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First report of Colletotrichum coccodes causing fruit anthracnose and leaf spot on sweet pepper in Taiwan
World Vegetable Center, 60 Yi-Min Liao, Shanhua Dist., Tainan 74151, Taiwan, Republic of China
Received: 14 Aug 2020; Published: 22 Sep 2020
Sweet pepper (Capsicum annuum) is a high-value vegetable crop in Taiwan. In August 2016, a new disease was found infecting about 10% of sweet pepper (cv. Andalus) plants in a highland farm in Nantou County (24°6'10.26"N, 121°12'16.65"E, about 2,070 m above sea level). The disease lesions were brown, circular to irregular and with scattered black dots on leaves (Fig. 1), and sunken brown to dark black lesions with orange conidial masses and black acervuli on fruit (Fig. 2).
A Colletotrichum species with long cylindrical conidia and black setae was consistently isolated from the diseased samples. Morphological and cultural characteristics of two isolates from fruits and one from a leaf, cultured on potato dextrose agar plates at 28°C with 12 hr of light, were determined. All isolates produced white aerial mycelium and orange conidial masses. About one week after incubation, numerous black, spherical microsclerotia (180-380, av. 264 µm) associated with setae (Fig. 3) were observed to have formed evenly over the colony and the reverse turned dark grey to black (Fig. 4). Conidia were 16-25 (av. 21.4) x 2-5 (av. 3.3) µm, hyaline, aseptate, and cylindrical with tapered ends (Fig. 5). The fungus was identified as Colletotrichum coccodes based on the description being consistent with Mordue (1967). To confirm the identity, the internal transcribed spacer (ITS) regions of ribosomal DNA, amplified by PCR with universal primers ITS4/ITS5 (White et al., 1990), for the three isolates were sequenced. The sequences from all three isolates were identical (GenBank Accession No. MF942405), and a BLASTn search showed the sequence was 100% identical to many records of C. coccodes, including the ex-neotype CBS269.75 (NR119858).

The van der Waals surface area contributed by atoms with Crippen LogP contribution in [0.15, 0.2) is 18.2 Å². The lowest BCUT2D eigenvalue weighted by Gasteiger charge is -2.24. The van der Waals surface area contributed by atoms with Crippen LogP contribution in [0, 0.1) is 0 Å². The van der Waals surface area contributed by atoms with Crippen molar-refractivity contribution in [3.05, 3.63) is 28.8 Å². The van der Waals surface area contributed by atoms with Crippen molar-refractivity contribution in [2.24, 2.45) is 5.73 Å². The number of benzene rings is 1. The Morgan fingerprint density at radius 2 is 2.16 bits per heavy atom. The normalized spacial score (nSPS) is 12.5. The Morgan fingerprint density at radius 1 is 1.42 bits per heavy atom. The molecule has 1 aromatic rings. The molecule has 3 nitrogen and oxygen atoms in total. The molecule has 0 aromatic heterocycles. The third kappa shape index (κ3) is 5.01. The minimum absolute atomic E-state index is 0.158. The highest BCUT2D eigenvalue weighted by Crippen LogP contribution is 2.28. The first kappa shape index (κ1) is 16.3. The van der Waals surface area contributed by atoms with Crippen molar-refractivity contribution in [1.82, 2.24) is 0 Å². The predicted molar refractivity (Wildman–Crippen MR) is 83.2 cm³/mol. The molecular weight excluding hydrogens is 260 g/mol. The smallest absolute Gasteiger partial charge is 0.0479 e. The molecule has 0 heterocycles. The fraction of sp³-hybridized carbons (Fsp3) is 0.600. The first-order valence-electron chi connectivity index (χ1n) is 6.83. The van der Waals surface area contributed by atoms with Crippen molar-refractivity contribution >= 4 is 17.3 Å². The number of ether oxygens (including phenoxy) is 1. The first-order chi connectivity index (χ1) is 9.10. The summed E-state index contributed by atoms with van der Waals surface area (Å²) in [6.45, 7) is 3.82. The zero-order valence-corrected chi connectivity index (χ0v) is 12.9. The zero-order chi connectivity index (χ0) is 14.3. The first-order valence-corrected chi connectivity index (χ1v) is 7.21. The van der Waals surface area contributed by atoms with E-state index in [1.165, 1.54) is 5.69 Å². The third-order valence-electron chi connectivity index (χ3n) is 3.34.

To confirm the pathogenicity, six 85-day-old greenhouse-grown sweet pepper plants (cv. Andalus) bearing 5-8 mature fruits were spray-inoculated to run-off with 150 ml of spore suspension (1 × 105 spores/ml). After 24 hr incubation in a growth chamber in darkness at 25°C and 98-99% relative humidity, the plants were returned to the greenhouse (25-35°C). Leaf spots appeared on the leaves seven days after inoculation (DAI), and 72% (43-100) of the fruits developed disease lesions by 28 DAI. All uninoculated plants remained symptomless. Symptoms on inoculated plants were the same as those observed in the field. Koch's postulates were fulfilled by re-isolating C. coccodes from both infected leaves and fruits.
To our knowledge, this is the first report of C. coccodes and anthracnose disease of pepper caused by this pathogen in Taiwan. The pathogen can infect not only peppers, but also numerous other hosts including important economic crops such as tomato, potato and onions (Farr & Rossman, 2020). It is important to assess the distribution, rate of spread, and extent of damage caused by C. coccodes on pepper and other hosts in Taiwan to determine its current and potential economic significance.
This work was supported by the Council of Agriculture, Taiwan (Project no. 108AS-1.1.2-ST-a4) and core donors to the World Vegetable Center.
- Farr DF, Rossman AY, 2020 Fungal Databases, U.S. National Fungus Collections, ARS, USDA. https://nt.ars-grin.gov/fungaldatabases/. Accessed 6 May 2019.
- Mordue JEM, 1967. Colletotrichum coccodes. CMI Descriptions of Pathogenic Fungi and Bacteria. No. 131, 1-2. Kew, UK: Commonwealth Mycological Institute.
- White TJ, Bruns T, Lee S, Taylor J, 1990. Amplification and direct sequencing of fungal ribosomal RNA genes for phylogenetics. In: Innis MA, Gelfand DH, Sninsky JJ, White TJ, eds. PCR Protocols: A Guide to Methods and Applications. San Diego, CA, USA: Academic Press, 315-322. [http://dx.doi.org/10.1016/B978-0-12-372180-8.50042-1]
To cite this report: Sheu ZM, Chiu MH, Chang RJ, Kenyon L, 2020. First report of Colletotrichum coccodes causing fruit anthracnose and leaf spot on sweet pepper in Taiwan. New Disease Reports 42, 9. [http://dx.doi.org/10.5197/j.2044-0588.2020.042.009]
©2020 The Authors